Forty-two Percent of the Oil and Gas Industry’s Deskless Workers Viewed as Expendable

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Forty-two percent of deskless workers in the oil and gas industry say they’re viewed as expendable by their employer. Plus, almost a third (29 per cent), feel that their corporate, desk-based colleagues regard them as inferior.  These are the findings from O.C. Tanner’s 2024 Global Culture Report which gathered data and insights from more than 42,000 employees, leaders, HR practitioners, and executives from 27 countries worldwide including 241 from the oil and gas industry (of which 41 percent are deskless).

Deskless workers comprise 80 percent of the Global workforce and include offline and essential workers, such as offshore drilling workers, who traditionally work away from a desk. However, despite their crucial roles, the Report highlights that many deskless workers are feeling dispensable and sidelined.

“It was not long ago we were clapping the efforts of essential workers during the pandemic, but many are now feeling unloved and that their contributions don’t matter”, says Stuart Cheesman, European Strategist of workplace culture expert, O.C. Tanner.

More than a quarter of deskless workers within the oil and gas industry (26 percent) admit they are often talked down to by people in the corporate office. They also feel that senior leadership don’t take them seriously and that their ideas are quickly minimized or dismissed.

“Undermining and diminishing the roles of deskless workers is not only morally wrong, but isn’t good for business” says Cheesman. “When deskless workers are made to feel expendable, they are unlikely to stick around and deliver their best work. In contrast, when they feel seen and appreciated by their organizations, the business outcomes are significant including improved staff retention and performance.”

The Report recommends educating leaders on how to effectively appreciate and recognize their deskless workers. This includes the messages leaders want to communicate to them, how they can create meaningful and authentic recognition experiences, and how they can nurture a strong sense of belonging for all.

When deskless workers are understood by their leaders, including how they prefer to be recognized and appreciated, there’s a 350 percent greater chance they’ll choose to stay with their employer another year. They are also 378 percent more likely to deliver great work and 258 percent more likely to feel a sense of fulfilment in their jobs.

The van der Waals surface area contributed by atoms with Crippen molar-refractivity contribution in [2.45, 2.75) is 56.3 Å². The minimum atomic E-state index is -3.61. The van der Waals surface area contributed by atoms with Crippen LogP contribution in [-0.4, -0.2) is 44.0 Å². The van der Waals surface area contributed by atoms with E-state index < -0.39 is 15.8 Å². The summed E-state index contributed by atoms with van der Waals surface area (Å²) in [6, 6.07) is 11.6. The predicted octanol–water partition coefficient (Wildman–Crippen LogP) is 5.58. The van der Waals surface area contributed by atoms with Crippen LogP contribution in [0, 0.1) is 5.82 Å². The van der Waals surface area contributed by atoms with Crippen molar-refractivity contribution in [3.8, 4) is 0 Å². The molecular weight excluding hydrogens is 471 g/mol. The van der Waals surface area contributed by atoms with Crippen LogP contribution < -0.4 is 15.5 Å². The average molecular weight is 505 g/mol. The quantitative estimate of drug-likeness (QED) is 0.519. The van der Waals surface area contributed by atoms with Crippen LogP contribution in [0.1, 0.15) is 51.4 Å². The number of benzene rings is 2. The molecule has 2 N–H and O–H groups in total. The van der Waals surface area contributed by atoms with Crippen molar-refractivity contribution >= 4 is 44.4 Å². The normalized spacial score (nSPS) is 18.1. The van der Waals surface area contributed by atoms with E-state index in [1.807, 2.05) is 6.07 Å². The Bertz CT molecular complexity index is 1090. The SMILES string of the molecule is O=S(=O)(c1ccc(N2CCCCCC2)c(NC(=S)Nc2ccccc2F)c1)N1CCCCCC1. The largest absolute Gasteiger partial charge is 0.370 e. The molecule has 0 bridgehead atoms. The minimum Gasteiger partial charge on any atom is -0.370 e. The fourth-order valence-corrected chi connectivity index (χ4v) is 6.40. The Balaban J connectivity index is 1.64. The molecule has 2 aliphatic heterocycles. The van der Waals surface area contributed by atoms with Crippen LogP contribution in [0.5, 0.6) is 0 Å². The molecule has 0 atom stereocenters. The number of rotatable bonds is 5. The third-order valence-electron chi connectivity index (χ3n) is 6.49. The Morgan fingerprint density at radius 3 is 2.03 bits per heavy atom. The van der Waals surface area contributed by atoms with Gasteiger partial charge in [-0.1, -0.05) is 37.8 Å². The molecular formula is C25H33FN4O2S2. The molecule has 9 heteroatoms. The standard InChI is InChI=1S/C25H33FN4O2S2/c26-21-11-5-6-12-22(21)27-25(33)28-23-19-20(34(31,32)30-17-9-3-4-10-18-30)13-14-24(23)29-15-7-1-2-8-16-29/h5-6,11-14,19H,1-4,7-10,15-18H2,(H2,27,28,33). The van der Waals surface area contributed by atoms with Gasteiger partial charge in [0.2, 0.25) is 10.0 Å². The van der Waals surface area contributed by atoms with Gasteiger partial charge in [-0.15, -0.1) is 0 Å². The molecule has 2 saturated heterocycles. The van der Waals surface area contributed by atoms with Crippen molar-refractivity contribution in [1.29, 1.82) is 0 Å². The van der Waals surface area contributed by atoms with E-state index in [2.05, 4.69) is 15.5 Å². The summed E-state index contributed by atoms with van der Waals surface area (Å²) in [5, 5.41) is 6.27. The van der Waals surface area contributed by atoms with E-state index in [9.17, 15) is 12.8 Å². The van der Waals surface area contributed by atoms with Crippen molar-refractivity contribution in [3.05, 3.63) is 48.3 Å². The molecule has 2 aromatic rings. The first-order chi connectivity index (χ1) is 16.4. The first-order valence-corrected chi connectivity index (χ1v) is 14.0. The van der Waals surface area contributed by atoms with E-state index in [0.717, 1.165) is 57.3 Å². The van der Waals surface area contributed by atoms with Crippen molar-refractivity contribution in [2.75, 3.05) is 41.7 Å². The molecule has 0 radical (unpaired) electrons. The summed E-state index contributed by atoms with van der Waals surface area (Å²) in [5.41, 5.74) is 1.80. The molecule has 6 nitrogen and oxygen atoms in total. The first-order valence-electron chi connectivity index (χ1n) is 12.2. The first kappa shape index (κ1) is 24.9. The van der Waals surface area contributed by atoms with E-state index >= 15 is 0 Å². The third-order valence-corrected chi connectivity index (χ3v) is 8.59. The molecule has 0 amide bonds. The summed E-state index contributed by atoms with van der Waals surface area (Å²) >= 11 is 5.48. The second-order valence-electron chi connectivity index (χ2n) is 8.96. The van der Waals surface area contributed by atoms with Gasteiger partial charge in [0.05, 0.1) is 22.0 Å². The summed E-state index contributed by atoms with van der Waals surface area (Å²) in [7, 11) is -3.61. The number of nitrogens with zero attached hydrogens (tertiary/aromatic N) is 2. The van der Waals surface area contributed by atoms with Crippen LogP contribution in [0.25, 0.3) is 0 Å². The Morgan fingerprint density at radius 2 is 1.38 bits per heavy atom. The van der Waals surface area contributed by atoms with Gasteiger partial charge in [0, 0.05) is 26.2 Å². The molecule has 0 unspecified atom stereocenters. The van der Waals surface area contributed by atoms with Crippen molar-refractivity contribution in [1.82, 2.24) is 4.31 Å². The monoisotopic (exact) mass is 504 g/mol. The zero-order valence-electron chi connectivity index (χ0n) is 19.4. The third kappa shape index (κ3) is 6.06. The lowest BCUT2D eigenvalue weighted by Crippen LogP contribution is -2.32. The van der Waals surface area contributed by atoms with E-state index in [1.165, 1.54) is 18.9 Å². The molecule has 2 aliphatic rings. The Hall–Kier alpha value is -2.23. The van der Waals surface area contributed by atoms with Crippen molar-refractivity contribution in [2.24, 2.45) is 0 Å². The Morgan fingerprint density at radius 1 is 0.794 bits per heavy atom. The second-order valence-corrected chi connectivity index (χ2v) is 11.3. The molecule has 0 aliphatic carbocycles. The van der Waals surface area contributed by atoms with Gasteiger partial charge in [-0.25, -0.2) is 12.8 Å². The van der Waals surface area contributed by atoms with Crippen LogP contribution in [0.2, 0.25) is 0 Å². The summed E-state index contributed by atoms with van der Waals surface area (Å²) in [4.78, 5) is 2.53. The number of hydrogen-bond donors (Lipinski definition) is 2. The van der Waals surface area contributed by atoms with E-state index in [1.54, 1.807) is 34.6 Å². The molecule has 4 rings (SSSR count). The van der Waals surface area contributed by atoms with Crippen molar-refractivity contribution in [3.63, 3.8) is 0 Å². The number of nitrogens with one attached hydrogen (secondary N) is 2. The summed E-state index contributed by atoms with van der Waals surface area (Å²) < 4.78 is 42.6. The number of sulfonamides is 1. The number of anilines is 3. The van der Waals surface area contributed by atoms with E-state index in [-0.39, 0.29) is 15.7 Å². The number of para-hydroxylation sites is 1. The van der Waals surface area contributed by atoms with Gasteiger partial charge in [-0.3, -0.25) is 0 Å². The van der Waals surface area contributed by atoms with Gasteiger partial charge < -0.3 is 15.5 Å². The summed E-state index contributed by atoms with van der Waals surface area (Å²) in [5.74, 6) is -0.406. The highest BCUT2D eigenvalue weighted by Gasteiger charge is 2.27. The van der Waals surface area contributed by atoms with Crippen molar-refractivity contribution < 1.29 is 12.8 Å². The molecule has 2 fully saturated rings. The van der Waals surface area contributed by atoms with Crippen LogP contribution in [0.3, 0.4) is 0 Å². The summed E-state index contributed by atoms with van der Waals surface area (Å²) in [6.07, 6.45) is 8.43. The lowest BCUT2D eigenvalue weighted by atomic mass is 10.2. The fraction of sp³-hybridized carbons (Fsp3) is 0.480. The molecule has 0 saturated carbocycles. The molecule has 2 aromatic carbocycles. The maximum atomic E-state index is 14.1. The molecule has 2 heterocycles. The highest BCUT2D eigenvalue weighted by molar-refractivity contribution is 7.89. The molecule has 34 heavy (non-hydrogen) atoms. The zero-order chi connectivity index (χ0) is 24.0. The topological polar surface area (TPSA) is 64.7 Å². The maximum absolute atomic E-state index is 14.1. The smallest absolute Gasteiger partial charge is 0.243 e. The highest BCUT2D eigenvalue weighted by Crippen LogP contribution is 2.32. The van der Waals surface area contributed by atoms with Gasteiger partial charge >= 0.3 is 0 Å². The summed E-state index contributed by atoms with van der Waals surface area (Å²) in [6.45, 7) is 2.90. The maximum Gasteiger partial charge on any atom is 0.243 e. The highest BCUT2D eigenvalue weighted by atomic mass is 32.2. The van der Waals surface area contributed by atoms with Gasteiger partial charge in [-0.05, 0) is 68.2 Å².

Cheesman adds, “Leaders can’t afford to neglect their deskless workers who are essential to their success. They must ensure that all their people are regularly appreciated and respected for the jobs they do and the contributions they make. Doing so will nurture a compassionate and appreciative culture that ultimately delivers compelling bottom-line results.”

About 2024 Global Culture Report

The O.C. Tanner Institute, O.C. Tanner’s research, analytics, and education team, uses multiple research methods to support the Global Culture Report, including interviews, focus groups, cross-sectional surveys, and a longitudinal survey.

Qualitative findings came from 18 focus groups among employees and leaders of larger organizations. The groups and interviews represent various types of employers, including both private and public entities.

Quantitative findings came from online survey interviews administered to employees across Argentina, Australia, Belgium, Brazil, Canada, Chile, Denmark, France, Germany, India, Italy, Japan, Mexico, the Netherlands, Poland, the Philippines, Saudi Arabia, Singapore, South Africa, South Korea, Spain, Sweden, Switzerland, the United Arab Emirates, the United Kingdom, and the United States. The total sample size was 42,446 workers at companies with 500+ employees. The O.C. Tanner Institute collected and analyzed all survey data. This sample is sufficient to generate meaningful conclusions about the cultures of organizations in the included countries. However, because the study does not include population data, results are subject to statistical errors customarily associated with sample-based information. All figures, unless otherwise stated, are from the O.C. Tanner Institute.

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